The next day, we had planned to see the sunrise at Angkor Wat. We had to wake up at 5 am to get there for the sunrise. I ended up sleeping in a bit and had to get woken up. We sped to Angkor Wat and found a place that wasn't too crowded of people. It was a foggy morning so the sunrise wasn't as beautiful as I expected it to be but it was still nice.
After seeing the sunrise we headed to breakfast around the food area near the temples then headed to Preah Khan. Right outside of Preah Khan are these really cool sculptures (I don't know the real name of them). It looks like a team of people working together to carry a tree branch. This is on the read leading to Preah Khan, so stop and take a picture!
Preah Khan was built in the 12th century as a son's gift to his father. This temple is a Buddhist sanctuary with Hindu satellite temples. The feeling of being in world heritage ruin is apparent at this temple as this temple looks as if it's falling apart and there are lots of stone on the ground.
One thing I didn't like was seeing the brand new stone put into certain parts of the temple. They are very obvious and take away from the old beauty of the temple.
Here you can see the Buddhist influences in the temple.
Inside the temple you can see this large stone stupa. Stupas are used as a place of meditation, so people can sit around this stupa during meditation.
This was one of my favourite parts of this temple, the tree stump on top of the doorway
Here is a set of stone feet that fell from a statue, but I didn't see the statue around.
Walking to where the tuk tuks park I saw this building. Not sure what it is or what is what used for though.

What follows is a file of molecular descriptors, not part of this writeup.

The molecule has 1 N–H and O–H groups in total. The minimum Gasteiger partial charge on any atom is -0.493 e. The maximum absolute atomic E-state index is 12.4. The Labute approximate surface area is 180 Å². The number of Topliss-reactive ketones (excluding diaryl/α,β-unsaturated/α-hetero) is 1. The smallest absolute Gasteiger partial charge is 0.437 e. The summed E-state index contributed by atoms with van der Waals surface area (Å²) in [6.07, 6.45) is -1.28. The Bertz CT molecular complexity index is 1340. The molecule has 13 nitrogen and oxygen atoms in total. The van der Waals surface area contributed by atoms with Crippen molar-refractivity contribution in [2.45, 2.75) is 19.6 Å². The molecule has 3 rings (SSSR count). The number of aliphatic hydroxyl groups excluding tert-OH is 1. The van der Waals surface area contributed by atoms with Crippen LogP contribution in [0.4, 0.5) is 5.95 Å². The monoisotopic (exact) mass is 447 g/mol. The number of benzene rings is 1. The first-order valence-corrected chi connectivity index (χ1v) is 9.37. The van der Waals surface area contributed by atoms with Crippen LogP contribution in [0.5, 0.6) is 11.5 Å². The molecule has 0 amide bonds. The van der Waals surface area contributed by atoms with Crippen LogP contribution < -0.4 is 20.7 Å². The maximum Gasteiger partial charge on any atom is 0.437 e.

This area is located where the tuk tuks park. It is just a huge wetland with birds. I was really surprised to see this here considering Siem Reap has a very hot and dry climate.
Neak Pean is the water temple, it is located on a island. The island is not accessible but you can see and take pictures from the walk way. There is one large pond that has the temple in the middle of it, then there are 4 smaller ponds. Each pond has a horse, elephant, human or lion chapel in front of it. This temple does not need a lot of time, I spent about 15 minutes here.
Ta Som is another temple with the smiling Buddha faces in the stone. Ta Som is another temple built in the 12th century, as a gift from son to father. A lot of this temple is left unrestored just like Preah Khan. Obviously walking around you can tell what has been restored and what hasn't.
Check out the second part of the blog for the continuation of the tour!
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I’m Hilda, the writer behind Herxtravels. Here you can find travel guides, reviews and tips. Find out more about me here.
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